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This morning's Today show had a horrifying story about a chain of dental clinics specializing in caring for low-income kids.  Back in 2010, Small Smiles, a chain of clinics based in Pueblo, Colorado; agreed to reimburse the federal government and several state governments for $24 million to settle charges it performed shoddy and unnecessary work on kids and billed Medicaid for the procedures.  The company also entered into a sweeping corporate integrity agreement with the Department of Health and Human Services Office of Inspector General.  But NBC News' Lisa Myers reports that Small Smiles still hasn't cleaned up its act.

Typical is the story of Nathan Hatchman.  Back in 2010--just after Small Smiles settled with the government--his mother, Autum Archuleta, took him to one of its clinics in Denver.  She heard then-two-year-old Nathan crying in the treatment room and rushed in to see what was going on.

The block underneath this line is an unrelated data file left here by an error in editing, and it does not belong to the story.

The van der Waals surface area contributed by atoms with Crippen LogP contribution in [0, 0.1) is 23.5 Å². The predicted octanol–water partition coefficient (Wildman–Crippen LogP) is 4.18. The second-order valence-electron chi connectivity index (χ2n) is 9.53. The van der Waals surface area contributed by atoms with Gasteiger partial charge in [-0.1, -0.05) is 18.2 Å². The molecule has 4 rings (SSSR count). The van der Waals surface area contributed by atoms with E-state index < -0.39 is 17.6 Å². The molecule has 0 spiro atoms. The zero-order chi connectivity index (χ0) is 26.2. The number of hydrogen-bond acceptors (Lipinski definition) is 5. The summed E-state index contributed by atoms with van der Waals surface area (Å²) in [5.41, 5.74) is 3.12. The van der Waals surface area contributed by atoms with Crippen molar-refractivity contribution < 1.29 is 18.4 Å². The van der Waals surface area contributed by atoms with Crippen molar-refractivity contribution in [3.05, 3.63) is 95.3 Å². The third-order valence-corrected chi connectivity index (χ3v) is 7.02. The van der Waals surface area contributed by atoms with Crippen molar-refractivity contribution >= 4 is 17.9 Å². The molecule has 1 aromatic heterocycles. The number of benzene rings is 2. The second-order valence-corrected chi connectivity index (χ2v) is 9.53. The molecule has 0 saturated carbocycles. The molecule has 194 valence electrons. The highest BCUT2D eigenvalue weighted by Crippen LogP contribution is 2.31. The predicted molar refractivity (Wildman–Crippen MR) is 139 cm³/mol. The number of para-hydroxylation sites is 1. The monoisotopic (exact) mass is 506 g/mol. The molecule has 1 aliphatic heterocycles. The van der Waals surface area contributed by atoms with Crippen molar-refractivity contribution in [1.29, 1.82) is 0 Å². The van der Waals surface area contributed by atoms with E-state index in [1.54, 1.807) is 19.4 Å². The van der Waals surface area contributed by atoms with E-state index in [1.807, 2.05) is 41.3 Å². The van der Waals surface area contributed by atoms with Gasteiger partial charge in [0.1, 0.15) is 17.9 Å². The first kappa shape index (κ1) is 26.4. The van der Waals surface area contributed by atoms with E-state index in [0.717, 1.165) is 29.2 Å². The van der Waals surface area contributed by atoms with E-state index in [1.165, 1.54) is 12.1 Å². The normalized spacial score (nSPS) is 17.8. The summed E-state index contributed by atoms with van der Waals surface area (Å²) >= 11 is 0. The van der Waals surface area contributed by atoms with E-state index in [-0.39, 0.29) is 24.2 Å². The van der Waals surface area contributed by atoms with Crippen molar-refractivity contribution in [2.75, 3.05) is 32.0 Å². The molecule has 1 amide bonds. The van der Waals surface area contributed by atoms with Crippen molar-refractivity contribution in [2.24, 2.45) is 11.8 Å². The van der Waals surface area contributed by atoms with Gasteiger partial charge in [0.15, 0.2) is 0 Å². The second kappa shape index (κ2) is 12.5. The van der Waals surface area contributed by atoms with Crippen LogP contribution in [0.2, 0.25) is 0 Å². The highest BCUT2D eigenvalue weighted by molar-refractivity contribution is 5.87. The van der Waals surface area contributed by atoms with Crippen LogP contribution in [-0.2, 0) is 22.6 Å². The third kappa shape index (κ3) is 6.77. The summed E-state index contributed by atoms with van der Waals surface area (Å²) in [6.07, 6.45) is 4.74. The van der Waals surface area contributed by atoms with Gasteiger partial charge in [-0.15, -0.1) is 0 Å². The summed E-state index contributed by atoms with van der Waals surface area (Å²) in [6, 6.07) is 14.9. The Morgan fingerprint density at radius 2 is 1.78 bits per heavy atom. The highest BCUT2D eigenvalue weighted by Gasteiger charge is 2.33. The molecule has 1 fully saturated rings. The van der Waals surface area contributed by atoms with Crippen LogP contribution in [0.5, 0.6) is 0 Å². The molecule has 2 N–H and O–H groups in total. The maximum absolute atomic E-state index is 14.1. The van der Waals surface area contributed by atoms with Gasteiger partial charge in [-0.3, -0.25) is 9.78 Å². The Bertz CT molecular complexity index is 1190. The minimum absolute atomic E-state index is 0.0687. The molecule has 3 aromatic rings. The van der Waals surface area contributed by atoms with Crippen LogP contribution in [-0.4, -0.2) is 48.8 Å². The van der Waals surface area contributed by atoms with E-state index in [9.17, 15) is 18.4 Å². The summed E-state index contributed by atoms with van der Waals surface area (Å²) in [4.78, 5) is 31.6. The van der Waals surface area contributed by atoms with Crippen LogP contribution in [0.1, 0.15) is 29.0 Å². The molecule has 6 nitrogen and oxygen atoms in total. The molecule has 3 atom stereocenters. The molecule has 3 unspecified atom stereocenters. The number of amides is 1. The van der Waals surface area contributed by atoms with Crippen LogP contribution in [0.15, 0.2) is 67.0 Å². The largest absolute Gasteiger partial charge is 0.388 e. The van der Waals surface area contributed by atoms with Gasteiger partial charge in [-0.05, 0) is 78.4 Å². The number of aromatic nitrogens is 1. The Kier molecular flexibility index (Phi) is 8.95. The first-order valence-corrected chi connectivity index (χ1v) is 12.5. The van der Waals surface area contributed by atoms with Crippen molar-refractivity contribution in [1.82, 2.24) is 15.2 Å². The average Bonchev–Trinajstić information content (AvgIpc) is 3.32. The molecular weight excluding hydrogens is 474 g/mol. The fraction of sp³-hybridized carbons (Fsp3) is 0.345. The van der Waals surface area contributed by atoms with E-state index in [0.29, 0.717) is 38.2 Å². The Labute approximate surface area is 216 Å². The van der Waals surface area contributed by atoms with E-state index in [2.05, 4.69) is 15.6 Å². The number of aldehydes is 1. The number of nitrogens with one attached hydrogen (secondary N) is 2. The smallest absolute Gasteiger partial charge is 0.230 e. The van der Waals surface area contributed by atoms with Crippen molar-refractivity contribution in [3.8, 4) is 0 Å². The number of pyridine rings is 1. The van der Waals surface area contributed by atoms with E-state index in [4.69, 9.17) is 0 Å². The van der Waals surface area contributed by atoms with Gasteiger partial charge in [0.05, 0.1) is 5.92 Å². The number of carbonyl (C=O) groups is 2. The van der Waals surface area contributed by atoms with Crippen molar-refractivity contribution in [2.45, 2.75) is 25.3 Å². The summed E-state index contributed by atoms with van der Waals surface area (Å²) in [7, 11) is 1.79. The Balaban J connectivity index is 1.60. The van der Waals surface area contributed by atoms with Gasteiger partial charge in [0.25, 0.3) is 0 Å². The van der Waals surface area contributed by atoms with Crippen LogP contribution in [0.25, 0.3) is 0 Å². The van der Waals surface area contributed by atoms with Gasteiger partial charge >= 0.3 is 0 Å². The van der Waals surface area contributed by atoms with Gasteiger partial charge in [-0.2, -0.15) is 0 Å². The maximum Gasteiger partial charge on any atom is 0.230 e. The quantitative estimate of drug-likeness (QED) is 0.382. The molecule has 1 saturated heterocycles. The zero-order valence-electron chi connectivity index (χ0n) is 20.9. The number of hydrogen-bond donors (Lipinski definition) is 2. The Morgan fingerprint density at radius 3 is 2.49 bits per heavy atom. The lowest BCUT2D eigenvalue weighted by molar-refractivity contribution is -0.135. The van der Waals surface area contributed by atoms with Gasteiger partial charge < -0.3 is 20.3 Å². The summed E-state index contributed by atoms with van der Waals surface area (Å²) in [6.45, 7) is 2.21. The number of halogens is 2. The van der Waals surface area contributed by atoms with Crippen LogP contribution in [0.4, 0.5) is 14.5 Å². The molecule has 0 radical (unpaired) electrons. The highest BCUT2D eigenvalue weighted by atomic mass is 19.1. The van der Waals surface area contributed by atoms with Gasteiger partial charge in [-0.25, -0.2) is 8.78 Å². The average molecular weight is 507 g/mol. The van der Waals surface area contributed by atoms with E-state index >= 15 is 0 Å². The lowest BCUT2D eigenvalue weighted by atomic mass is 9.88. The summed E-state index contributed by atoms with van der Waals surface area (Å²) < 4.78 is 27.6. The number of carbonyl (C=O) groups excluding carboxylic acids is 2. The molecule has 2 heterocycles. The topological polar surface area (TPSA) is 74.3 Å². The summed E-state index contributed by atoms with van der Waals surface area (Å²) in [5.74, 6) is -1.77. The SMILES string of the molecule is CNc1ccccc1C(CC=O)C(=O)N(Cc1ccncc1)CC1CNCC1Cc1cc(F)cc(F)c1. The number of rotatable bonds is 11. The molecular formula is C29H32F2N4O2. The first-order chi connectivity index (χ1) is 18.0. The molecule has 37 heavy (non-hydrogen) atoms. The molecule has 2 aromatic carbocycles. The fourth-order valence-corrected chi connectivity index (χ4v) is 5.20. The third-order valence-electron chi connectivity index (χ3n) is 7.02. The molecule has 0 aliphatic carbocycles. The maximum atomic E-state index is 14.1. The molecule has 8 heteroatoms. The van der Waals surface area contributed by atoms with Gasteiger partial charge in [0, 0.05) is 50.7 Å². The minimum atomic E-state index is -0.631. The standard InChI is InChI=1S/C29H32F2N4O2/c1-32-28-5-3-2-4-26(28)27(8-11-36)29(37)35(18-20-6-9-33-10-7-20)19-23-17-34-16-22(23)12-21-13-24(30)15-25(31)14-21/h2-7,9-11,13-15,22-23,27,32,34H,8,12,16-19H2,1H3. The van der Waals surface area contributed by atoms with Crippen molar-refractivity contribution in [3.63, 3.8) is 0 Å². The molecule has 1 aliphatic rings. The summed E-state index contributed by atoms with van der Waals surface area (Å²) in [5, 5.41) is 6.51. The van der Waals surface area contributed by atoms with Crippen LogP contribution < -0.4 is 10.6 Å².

She says Nathan was crying and struggling to move while being held down by three clinic employees and wrapped from his head to his feet in a stabilization device called a papoose board. She thinks he wasn't properly numbed.

"He wasn't the same for a long time after we brought him home," Archuleta said. "He cried a lot...He wasn't my little boy. He didn't smile...The night terrors were the worst. I mean it was a lot of sleepless nights."

It turned out that the dentist working on Nathan had given him three crowns, two baby root canals and six silver fillings in 25 minutes--work that another dentist deemed shoddy and mostly unneeded.  Nathan was still traumatized a year later.

Another story is that of four-year-old Jamier Brown, who had most of his teeth filled and capped at a Small Smiles in Dayton.  Months later, his gums are still discolored and his teeth hurt.  Two dentists later said he should have been seen by a pediatric dentist, and one of them bluntly said Small Smiles botched the work on his front teeth.

Watch the report here: